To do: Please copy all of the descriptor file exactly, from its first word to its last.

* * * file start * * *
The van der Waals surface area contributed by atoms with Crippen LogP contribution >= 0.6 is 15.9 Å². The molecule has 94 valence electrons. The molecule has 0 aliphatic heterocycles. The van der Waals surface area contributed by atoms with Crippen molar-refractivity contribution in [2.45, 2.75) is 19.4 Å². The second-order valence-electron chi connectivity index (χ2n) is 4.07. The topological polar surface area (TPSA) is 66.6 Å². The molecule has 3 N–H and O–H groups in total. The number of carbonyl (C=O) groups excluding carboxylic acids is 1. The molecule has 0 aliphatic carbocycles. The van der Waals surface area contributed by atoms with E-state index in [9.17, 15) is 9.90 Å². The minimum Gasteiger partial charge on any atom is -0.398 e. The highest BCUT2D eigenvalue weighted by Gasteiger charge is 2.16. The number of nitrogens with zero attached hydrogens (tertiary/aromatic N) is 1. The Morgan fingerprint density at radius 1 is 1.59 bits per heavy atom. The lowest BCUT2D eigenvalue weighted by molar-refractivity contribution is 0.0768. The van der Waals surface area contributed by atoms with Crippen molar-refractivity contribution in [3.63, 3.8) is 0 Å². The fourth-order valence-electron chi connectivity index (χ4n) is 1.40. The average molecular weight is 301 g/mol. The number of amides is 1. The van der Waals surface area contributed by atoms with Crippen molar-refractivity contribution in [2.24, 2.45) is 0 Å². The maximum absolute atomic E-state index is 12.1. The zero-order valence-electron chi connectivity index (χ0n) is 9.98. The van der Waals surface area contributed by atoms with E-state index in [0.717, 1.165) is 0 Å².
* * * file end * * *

The van der Waals surface area contributed by atoms with Crippen LogP contribution >= 0.6 is 15.9 Å². The molecule has 94 valence electrons. The molecule has 0 aliphatic heterocycles. The van der Waals surface area contributed by atoms with Crippen molar-refractivity contribution in [2.45, 2.75) is 19.4 Å². The second-order valence-electron chi connectivity index (χ2n) is 4.07. The topological polar surface area (TPSA) is 66.6 Å². The molecule has 3 N–H and O–H groups in total. The number of carbonyl (C=O) groups excluding carboxylic acids is 1. The molecule has 0 aliphatic carbocycles. The van der Waals surface area contributed by atoms with E-state index in [9.17, 15) is 9.90 Å². The minimum Gasteiger partial charge on any atom is -0.398 e. The highest BCUT2D eigenvalue weighted by Gasteiger charge is 2.16. The number of nitrogens with zero attached hydrogens (tertiary/aromatic N) is 1. The Morgan fingerprint density at radius 1 is 1.59 bits per heavy atom. The lowest BCUT2D eigenvalue weighted by molar-refractivity contribution is 0.0768. The van der Waals surface area contributed by atoms with Crippen molar-refractivity contribution in [3.63, 3.8) is 0 Å². The fourth-order valence-electron chi connectivity index (χ4n) is 1.40. The average molecular weight is 301 g/mol. The number of amides is 1. The van der Waals surface area contributed by atoms with Crippen molar-refractivity contribution in [2.24, 2.45) is 0 Å². The maximum absolute atomic E-state index is 12.1. The zero-order valence-electron chi connectivity index (χ0n) is 9.98. The van der Waals surface area contributed by atoms with E-state index in [0.717, 1.165) is 0 Å².